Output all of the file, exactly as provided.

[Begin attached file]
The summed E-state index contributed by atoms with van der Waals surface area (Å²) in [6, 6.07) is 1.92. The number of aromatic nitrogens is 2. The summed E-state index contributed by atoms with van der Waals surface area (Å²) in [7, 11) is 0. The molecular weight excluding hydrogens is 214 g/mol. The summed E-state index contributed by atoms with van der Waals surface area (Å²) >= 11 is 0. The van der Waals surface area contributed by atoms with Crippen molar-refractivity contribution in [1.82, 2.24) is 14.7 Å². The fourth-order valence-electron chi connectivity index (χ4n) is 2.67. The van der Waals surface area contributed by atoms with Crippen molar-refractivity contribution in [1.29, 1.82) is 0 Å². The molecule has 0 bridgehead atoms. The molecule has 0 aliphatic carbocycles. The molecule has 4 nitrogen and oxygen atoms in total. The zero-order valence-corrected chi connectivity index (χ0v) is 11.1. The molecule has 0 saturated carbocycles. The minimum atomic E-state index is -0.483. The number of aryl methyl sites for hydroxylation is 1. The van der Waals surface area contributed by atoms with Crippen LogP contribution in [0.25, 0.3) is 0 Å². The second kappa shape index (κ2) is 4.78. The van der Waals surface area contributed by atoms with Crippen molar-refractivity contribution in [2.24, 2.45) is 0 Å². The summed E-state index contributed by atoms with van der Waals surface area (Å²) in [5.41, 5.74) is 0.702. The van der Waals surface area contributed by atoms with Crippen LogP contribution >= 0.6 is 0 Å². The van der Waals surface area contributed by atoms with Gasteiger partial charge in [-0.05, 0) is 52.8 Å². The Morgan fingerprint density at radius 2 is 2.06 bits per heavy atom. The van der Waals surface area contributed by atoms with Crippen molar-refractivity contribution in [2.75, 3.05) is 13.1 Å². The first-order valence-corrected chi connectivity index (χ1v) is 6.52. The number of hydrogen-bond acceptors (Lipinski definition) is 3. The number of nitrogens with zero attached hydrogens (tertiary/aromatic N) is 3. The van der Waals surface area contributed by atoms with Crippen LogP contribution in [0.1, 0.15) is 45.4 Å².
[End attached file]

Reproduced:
The summed E-state index contributed by atoms with van der Waals surface area (Å²) in [6, 6.07) is 1.92. The number of aromatic nitrogens is 2. The summed E-state index contributed by atoms with van der Waals surface area (Å²) in [7, 11) is 0. The molecular weight excluding hydrogens is 214 g/mol. The summed E-state index contributed by atoms with van der Waals surface area (Å²) >= 11 is 0. The van der Waals surface area contributed by atoms with Crippen molar-refractivity contribution in [1.82, 2.24) is 14.7 Å². The fourth-order valence-electron chi connectivity index (χ4n) is 2.67. The van der Waals surface area contributed by atoms with Crippen molar-refractivity contribution in [1.29, 1.82) is 0 Å². The molecule has 0 bridgehead atoms. The molecule has 0 aliphatic carbocycles. The molecule has 4 nitrogen and oxygen atoms in total. The zero-order valence-corrected chi connectivity index (χ0v) is 11.1. The molecule has 0 saturated carbocycles. The minimum atomic E-state index is -0.483. The number of aryl methyl sites for hydroxylation is 1. The van der Waals surface area contributed by atoms with Crippen LogP contribution in [0.25, 0.3) is 0 Å². The second kappa shape index (κ2) is 4.78. The van der Waals surface area contributed by atoms with Crippen molar-refractivity contribution in [2.24, 2.45) is 0 Å². The summed E-state index contributed by atoms with van der Waals surface area (Å²) in [5.41, 5.74) is 0.702. The van der Waals surface area contributed by atoms with Crippen LogP contribution >= 0.6 is 0 Å². The van der Waals surface area contributed by atoms with Gasteiger partial charge in [-0.05, 0) is 52.8 Å². The Morgan fingerprint density at radius 2 is 2.06 bits per heavy atom. The van der Waals surface area contributed by atoms with Crippen molar-refractivity contribution in [2.75, 3.05) is 13.1 Å². The first-order valence-corrected chi connectivity index (χ1v) is 6.52. The number of hydrogen-bond acceptors (Lipinski definition) is 3. The number of nitrogens with zero attached hydrogens (tertiary/aromatic N) is 3. The van der Waals surface area contributed by atoms with Crippen LogP contribution in [0.1, 0.15) is 45.4 Å².